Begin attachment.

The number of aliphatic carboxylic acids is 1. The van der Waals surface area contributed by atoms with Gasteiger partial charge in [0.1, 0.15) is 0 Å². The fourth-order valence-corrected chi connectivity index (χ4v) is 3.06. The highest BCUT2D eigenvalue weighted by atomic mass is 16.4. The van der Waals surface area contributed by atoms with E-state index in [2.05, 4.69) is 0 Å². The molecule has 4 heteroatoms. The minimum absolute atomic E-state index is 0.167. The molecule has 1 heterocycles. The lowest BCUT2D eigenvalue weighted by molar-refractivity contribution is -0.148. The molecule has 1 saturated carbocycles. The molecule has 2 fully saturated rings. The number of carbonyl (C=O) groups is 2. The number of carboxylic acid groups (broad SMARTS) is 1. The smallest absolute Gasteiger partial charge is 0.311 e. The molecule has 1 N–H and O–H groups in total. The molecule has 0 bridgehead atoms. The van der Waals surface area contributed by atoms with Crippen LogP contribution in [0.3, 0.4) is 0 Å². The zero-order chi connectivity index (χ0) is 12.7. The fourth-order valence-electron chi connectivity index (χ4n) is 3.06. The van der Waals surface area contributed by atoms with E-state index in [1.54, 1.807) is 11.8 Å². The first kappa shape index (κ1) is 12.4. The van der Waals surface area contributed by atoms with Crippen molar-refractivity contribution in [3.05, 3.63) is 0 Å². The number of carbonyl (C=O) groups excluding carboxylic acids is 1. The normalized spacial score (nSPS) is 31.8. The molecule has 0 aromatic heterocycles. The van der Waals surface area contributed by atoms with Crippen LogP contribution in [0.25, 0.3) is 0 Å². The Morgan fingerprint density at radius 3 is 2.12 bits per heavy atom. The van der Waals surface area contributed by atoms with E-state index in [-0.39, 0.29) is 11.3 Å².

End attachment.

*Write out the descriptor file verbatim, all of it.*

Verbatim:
The number of aliphatic carboxylic acids is 1. The van der Waals surface area contributed by atoms with Gasteiger partial charge in [0.1, 0.15) is 0 Å². The fourth-order valence-corrected chi connectivity index (χ4v) is 3.06. The highest BCUT2D eigenvalue weighted by atomic mass is 16.4. The van der Waals surface area contributed by atoms with E-state index in [2.05, 4.69) is 0 Å². The molecule has 4 heteroatoms. The minimum absolute atomic E-state index is 0.167. The molecule has 1 heterocycles. The lowest BCUT2D eigenvalue weighted by molar-refractivity contribution is -0.148. The molecule has 1 saturated carbocycles. The molecule has 2 fully saturated rings. The number of carbonyl (C=O) groups is 2. The number of carboxylic acid groups (broad SMARTS) is 1. The smallest absolute Gasteiger partial charge is 0.311 e. The molecule has 1 N–H and O–H groups in total. The molecule has 0 bridgehead atoms. The van der Waals surface area contributed by atoms with Crippen LogP contribution in [0.3, 0.4) is 0 Å². The zero-order chi connectivity index (χ0) is 12.7. The fourth-order valence-electron chi connectivity index (χ4n) is 3.06. The van der Waals surface area contributed by atoms with E-state index in [1.54, 1.807) is 11.8 Å². The first kappa shape index (κ1) is 12.4. The van der Waals surface area contributed by atoms with Crippen molar-refractivity contribution in [3.05, 3.63) is 0 Å². The number of carbonyl (C=O) groups excluding carboxylic acids is 1. The normalized spacial score (nSPS) is 31.8. The molecule has 0 aromatic heterocycles. The van der Waals surface area contributed by atoms with Crippen LogP contribution in [0.25, 0.3) is 0 Å². The Morgan fingerprint density at radius 3 is 2.12 bits per heavy atom. The van der Waals surface area contributed by atoms with E-state index in [-0.39, 0.29) is 11.3 Å².